Higher Education System-Change Catalyst through Design Thinking










We are in the age of innovation. As the OECD’s response to COVID19 calling for innovation with a more transformational, inclusive and empowering approach, the adaption of advanced technology and re-evalation of ecosystems has sped up even more during the current pandemic. Driven by these needs, disruptive changes in higher education sector are evermore frequent, incorporating innovation and entrepreneurship in its cross-disciplinary learning, research and projects.


As agents of change, universities are driving the direction of changes – to develop, disrupt or transform. As catalysts, universities are more than just a strategic training and capacity-building partner, they connect groups of champions. With physical, human and financial resources, they tackle societal challenges, forming system-change clusters which act complementary to each other to co-create the future.

“We need to reimagine how we live,
work and learn together”


Sensible innovation could be made possible by incorporating empathy, the core of design thinking, in advanced technological development and application. Even in Space technology and economy, whether it is Space X by Elon Musk, or Heavenly Palace (Tiangong) space station by China – when community members were seen as the crucial context and were able to connect with users and stakeholders addressing their needs, value could be created. This is what design thinking’s empathy is about. Not a rigid process – iteratively applying the 4Ds in design thinking (Discover, Define, Develop and Deliver, in HK Design Centre version) to different scenarios could unleash the potential of visions or projects.


The strength of Design Thinking, with creative ideation by collective efforts, is its sensible response to real-world fast-changing VUCA scenarios (Volatility, Uncertainty, Complexity, Ambiguity) and the ability to learn and develop from feedback and evaluation, failure included.

Moreover, it empowers project-based experiential learning. Teachers don’t just teach; they facilitate students’ ‘learning by doing’ with a self-initiative mentality and authentic step-by-step problem-solving development.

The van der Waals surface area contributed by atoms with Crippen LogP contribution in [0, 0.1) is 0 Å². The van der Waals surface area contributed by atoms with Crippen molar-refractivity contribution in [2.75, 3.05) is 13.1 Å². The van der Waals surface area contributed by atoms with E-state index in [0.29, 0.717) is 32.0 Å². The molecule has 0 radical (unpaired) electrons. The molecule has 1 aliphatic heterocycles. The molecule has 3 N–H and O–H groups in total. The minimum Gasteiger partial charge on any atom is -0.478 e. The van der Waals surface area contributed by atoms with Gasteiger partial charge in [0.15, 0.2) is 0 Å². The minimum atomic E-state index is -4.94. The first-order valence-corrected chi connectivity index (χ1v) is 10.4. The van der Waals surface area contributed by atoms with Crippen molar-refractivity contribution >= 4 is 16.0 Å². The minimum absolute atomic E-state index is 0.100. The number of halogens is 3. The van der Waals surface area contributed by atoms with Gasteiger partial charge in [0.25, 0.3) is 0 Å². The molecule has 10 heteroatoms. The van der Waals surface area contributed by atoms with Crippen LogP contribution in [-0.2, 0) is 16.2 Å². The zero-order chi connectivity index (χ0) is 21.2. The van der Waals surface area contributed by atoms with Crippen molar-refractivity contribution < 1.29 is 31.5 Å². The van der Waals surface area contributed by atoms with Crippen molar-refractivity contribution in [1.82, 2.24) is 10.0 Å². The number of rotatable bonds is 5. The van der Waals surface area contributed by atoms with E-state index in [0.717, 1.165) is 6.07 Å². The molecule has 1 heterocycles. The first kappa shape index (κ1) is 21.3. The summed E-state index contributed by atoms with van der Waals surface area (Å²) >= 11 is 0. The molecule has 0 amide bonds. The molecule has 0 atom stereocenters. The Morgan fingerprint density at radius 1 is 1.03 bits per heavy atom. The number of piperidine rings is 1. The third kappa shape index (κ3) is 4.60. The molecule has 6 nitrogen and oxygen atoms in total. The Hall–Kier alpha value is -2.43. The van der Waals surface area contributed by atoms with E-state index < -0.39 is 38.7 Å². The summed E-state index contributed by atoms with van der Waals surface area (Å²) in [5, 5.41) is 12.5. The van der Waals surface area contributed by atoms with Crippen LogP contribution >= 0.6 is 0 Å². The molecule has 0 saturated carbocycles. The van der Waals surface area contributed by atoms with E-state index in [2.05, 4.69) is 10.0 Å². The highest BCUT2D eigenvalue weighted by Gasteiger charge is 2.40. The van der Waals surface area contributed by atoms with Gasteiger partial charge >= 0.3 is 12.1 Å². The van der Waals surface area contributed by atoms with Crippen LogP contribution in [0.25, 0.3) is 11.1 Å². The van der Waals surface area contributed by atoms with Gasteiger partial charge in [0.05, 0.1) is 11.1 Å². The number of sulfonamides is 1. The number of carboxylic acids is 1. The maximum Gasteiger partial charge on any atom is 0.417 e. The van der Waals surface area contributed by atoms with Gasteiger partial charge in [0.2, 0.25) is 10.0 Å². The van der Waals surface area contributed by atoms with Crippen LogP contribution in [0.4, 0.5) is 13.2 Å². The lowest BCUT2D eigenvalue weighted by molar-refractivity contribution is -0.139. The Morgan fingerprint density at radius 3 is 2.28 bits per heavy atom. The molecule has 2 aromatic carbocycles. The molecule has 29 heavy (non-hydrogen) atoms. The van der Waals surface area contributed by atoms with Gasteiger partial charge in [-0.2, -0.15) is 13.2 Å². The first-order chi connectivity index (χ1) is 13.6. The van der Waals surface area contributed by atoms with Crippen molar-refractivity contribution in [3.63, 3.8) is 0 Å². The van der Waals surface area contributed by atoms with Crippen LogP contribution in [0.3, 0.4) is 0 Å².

We have applied this pedagogical approach in our HKU EDI programme (Entrepreneurship, Design and Innovation). We have seen that studently not only excel in the programme, winning local and global awards, but also impressed our industry partners from various academic institutions, industries and markets. The EDI graduates have been standing out in their career, bringing a positive impact to the commercial world or social community through their own start-ups, or performing well and creatively in the corporate environment. With the boundaries between primary, secondary school and tertiary institutes getting blurred, the popularity of courses such as School Leaders’ Design Thinking training programme and Innopower prove that the Design Thinking continuum is forming a good base for further higher education transformation.

As such, the future outlook of higher education is bright. With empathy and an open mindset, we are continuously develop programmes that welcome creative research, teaching and learning; supported by networks and resources. Higher education can unleash innovation and scale up in the fast-changing market, during and after this extraordinary time – driven by system change catalyst clusters.

By Joseph Chan,
Associate Director @ Centre of Asian
Entrepreneurship and Business Value, HKU


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